Do you remember Socrates? He was repeating over and over one sentence: Oida ouden eidos!, which means: I know that I know nothing. The same applies to a good programmer. He admits when he doesn't know something, in contrary to many coders who only appear to know everything. In fact, they search every answer online and act as they knew them from the beginning. That strategy won't suffice, and anyone using it will end up kidding themselves and everyone around them. Programming is a job based on knowledge, and no one knows everything. A good programmer is not afraid to ask questions to those wiser than himself. He will invite them to solve a given problem together and in the process gain new experience. A good coder seeks clues and solutions from different sources, e.g. companies' articles on Bulldogjob. Accepting our limitations is the first step towards greatness, also in programming.
A good programmer doesn't skip on testing his code. He does it every step of the work. It's a reasonable approach because it allows avoiding tedious and time-consuming searching for error when most of the code is ready. To solve this issue, new techniques of creating software are catching on, e.g. Test-driven development (TDD). A good programmer knows that it's better to use TDD than waste time to debug the whole code. Thanks to testing a professional can check if a code is working correctly. The more tests you run, the better results of the work you'll get. Some experts even state that by the year 2022 programmers not using TDD will be unemployed. Even if it's an overstatement, the fact is that tests are necessary. TDD is just one example of many other tests available for professional developers. Programmers not only use tests in their work but also care for their quality which is far more important than quantity.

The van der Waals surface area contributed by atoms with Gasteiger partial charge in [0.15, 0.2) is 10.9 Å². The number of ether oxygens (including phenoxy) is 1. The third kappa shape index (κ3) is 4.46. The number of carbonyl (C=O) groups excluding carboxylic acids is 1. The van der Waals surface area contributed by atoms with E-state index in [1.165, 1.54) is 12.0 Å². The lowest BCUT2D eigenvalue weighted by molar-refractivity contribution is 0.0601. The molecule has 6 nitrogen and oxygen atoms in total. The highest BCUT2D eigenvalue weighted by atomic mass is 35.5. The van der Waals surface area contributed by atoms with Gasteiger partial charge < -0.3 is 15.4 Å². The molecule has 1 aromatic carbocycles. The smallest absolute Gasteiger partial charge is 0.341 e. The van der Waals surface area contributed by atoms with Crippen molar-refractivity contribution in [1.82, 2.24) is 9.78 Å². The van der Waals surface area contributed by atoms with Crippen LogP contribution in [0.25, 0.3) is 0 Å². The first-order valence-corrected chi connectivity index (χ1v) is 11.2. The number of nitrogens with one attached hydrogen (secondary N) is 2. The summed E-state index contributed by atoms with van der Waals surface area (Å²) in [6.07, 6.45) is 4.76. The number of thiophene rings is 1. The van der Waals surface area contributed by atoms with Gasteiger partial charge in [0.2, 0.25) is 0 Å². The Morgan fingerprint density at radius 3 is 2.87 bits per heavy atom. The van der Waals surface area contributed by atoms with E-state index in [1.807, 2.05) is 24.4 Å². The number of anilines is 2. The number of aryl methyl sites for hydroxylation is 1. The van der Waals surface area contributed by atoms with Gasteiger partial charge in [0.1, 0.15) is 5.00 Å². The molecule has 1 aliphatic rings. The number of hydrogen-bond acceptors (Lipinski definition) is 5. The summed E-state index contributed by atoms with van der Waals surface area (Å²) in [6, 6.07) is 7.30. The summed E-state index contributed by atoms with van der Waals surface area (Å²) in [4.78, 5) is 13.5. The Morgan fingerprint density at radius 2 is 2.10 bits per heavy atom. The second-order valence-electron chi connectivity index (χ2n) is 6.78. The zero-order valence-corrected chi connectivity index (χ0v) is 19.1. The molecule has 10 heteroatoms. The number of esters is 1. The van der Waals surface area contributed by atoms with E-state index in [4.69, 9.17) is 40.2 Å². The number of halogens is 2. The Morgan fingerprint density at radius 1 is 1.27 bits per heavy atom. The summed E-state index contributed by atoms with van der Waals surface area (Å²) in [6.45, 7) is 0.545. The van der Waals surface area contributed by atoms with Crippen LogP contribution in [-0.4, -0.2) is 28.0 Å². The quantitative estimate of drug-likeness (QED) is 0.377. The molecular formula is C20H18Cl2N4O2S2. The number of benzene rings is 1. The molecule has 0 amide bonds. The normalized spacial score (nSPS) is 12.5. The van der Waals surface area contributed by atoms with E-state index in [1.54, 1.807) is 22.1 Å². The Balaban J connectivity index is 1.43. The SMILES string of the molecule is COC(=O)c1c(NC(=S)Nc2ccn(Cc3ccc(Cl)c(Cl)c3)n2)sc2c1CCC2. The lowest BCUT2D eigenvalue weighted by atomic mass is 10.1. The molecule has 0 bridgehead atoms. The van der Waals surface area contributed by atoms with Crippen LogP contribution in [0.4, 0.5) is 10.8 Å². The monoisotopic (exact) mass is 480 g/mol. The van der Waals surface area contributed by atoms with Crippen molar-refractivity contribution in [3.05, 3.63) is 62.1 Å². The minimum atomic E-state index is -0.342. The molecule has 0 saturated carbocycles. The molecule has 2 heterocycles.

We are sure there is a lot more to say on this subject. The purpose of our article is to start a discussion and to signalize the issue. Let's all look around; maybe a good programmer is sitting next to you in the office? Let this article be an inspiration for you to become the best coders. Perhaps you already are one?